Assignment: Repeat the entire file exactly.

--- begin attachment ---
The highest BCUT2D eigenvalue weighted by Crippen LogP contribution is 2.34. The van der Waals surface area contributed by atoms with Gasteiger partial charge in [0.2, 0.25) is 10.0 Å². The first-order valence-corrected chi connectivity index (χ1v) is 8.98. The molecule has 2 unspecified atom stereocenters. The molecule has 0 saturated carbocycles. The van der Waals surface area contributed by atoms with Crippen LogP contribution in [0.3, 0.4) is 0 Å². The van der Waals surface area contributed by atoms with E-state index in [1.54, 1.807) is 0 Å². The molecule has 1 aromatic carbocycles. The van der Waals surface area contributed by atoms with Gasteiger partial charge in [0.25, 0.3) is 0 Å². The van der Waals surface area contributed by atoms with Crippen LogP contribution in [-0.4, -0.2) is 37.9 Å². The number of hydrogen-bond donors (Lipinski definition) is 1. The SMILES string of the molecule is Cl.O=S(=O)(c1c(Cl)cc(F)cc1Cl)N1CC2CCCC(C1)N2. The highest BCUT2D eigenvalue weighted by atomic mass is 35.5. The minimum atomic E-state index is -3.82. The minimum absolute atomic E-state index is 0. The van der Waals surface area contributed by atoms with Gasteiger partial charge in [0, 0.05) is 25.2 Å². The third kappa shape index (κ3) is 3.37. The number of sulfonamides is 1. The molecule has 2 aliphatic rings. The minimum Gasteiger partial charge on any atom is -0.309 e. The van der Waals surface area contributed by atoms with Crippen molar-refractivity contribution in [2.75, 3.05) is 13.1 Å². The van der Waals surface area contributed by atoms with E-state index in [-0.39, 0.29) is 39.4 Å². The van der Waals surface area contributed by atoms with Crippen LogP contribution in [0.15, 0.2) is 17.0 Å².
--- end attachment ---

The highest BCUT2D eigenvalue weighted by Crippen LogP contribution is 2.34. The van der Waals surface area contributed by atoms with Gasteiger partial charge in [0.2, 0.25) is 10.0 Å². The first-order valence-corrected chi connectivity index (χ1v) is 8.98. The molecule has 2 unspecified atom stereocenters. The molecule has 0 saturated carbocycles. The van der Waals surface area contributed by atoms with Crippen LogP contribution in [0.3, 0.4) is 0 Å². The van der Waals surface area contributed by atoms with E-state index in [1.54, 1.807) is 0 Å². The molecule has 1 aromatic carbocycles. The van der Waals surface area contributed by atoms with Gasteiger partial charge in [0.25, 0.3) is 0 Å². The van der Waals surface area contributed by atoms with Crippen LogP contribution in [-0.4, -0.2) is 37.9 Å². The number of hydrogen-bond donors (Lipinski definition) is 1. The SMILES string of the molecule is Cl.O=S(=O)(c1c(Cl)cc(F)cc1Cl)N1CC2CCCC(C1)N2. The highest BCUT2D eigenvalue weighted by atomic mass is 35.5. The minimum atomic E-state index is -3.82. The minimum absolute atomic E-state index is 0. The van der Waals surface area contributed by atoms with Gasteiger partial charge in [0, 0.05) is 25.2 Å². The third kappa shape index (κ3) is 3.37. The number of sulfonamides is 1. The molecule has 2 aliphatic rings. The minimum Gasteiger partial charge on any atom is -0.309 e. The van der Waals surface area contributed by atoms with Crippen molar-refractivity contribution in [2.75, 3.05) is 13.1 Å². The van der Waals surface area contributed by atoms with E-state index in [-0.39, 0.29) is 39.4 Å². The van der Waals surface area contributed by atoms with Crippen LogP contribution in [0.15, 0.2) is 17.0 Å².